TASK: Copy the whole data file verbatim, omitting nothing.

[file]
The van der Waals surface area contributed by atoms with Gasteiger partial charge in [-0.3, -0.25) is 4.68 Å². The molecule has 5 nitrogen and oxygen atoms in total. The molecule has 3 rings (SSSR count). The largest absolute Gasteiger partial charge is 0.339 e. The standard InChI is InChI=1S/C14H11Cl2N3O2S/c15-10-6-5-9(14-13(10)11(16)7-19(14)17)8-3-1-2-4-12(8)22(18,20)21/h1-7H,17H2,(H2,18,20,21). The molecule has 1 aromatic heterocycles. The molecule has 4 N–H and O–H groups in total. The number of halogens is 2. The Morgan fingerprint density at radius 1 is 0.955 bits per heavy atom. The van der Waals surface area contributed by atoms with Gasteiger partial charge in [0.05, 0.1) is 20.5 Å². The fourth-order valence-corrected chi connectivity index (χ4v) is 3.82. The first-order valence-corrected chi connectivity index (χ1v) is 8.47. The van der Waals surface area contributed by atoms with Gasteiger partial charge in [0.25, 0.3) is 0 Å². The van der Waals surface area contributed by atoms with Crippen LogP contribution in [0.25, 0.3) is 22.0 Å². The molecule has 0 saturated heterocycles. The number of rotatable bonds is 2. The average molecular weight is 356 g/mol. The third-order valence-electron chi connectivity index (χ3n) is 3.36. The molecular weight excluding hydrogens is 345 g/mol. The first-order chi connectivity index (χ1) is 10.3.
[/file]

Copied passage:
The van der Waals surface area contributed by atoms with Gasteiger partial charge in [-0.3, -0.25) is 4.68 Å². The molecule has 5 nitrogen and oxygen atoms in total. The molecule has 3 rings (SSSR count). The largest absolute Gasteiger partial charge is 0.339 e. The standard InChI is InChI=1S/C14H11Cl2N3O2S/c15-10-6-5-9(14-13(10)11(16)7-19(14)17)8-3-1-2-4-12(8)22(18,20)21/h1-7H,17H2,(H2,18,20,21). The molecule has 1 aromatic heterocycles. The molecule has 4 N–H and O–H groups in total. The number of halogens is 2. The Morgan fingerprint density at radius 1 is 0.955 bits per heavy atom. The van der Waals surface area contributed by atoms with Gasteiger partial charge in [0.05, 0.1) is 20.5 Å². The fourth-order valence-corrected chi connectivity index (χ4v) is 3.82. The first-order valence-corrected chi connectivity index (χ1v) is 8.47. The van der Waals surface area contributed by atoms with Gasteiger partial charge in [0.25, 0.3) is 0 Å². The van der Waals surface area contributed by atoms with Crippen LogP contribution in [0.25, 0.3) is 22.0 Å². The molecule has 0 saturated heterocycles. The number of rotatable bonds is 2. The average molecular weight is 356 g/mol. The third-order valence-electron chi connectivity index (χ3n) is 3.36. The molecular weight excluding hydrogens is 345 g/mol. The first-order chi connectivity index (χ1) is 10.3.